Some of The Mechanics of Virtue went over my head. Other pieces either went over my head or just didn't make sense given my experience and understanding of the words chosen. Some sections seemed overly repetitive--merely stating the same thing in several, not-very-different ways. To end on a more positive note, here are a couple of my more favorite selections from the book:
How can one argue vigorously against an absurdly childish notion without betraying that one actually takes the issue seriously? Had Galileo not recanted, he might then have proved himself a sort of religious fanatic after all. (p. 148)
If one sails only by light winds, one will rarely capsize, but one will never acquire great skill. Conversely, if one accepts the greater winds, one must acquire greater skills, and to do this, one might actually navigate toward those seas with the strongest winds. (p. 158)
Habit is satisfied by maintaining its own inertia, whether by removing an obstacle, by returning from a diversion ... but usually by simply persisting, that is, by doing nothing at all. An accustomed thought ... a concept upon the screen of consciousness must persist. An accustomed action too must persist. A concept and an action that accompany each other do not have to "match up" or "be consistent" -- they only need to persist alongside each other as they have persisted before. In sum, for the inertia of a habit to persist, right or wrong, society must remove every obstacle presented.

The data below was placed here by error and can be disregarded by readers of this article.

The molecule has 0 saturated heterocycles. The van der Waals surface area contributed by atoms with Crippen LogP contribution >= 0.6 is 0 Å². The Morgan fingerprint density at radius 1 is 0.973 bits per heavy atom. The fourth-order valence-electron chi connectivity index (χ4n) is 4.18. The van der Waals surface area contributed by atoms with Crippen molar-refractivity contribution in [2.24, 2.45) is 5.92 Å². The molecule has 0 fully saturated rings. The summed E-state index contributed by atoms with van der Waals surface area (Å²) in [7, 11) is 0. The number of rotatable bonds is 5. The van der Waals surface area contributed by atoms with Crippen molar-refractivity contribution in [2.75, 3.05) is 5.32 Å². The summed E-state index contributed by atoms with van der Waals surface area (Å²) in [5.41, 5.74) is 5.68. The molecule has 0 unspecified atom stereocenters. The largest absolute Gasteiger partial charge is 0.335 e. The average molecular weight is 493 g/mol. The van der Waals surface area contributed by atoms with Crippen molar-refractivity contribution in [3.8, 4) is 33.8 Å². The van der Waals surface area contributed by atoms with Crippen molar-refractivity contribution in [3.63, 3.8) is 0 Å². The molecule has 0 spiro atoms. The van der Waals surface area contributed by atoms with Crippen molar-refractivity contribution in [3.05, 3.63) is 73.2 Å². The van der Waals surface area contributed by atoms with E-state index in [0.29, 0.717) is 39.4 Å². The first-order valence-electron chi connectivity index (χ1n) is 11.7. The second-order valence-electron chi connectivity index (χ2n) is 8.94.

Now, what should happen if the habit-script were a mandate for an action which threatened the inertia of the script itself? For example, the actualization of a chant for "fearless honesty"? This inherited (and therefore revered) message sets the stage for a passion play. The herd receives its Holy Habit, but the chant requires an action which supersedes "mere chanting." The chant itself demands a distinction between a complacent harmony through habituation and a consistency seen only through grounded reasoning. All the while, repetition blindness prevails in the majority, and the chants and actions persist in their sacred form, rationally inconsistent with each other ... and pleasant.
There is quite often, however, in every over-crowded herd at least one insubordinate ... one idiot who actualizes the cry for "Truth at all costs!" With him alone, the act matches the principle and not the habit. He thus presents himself as an obstacle to the persistence of the error, and the culture now crucifies the highest type of its own morality.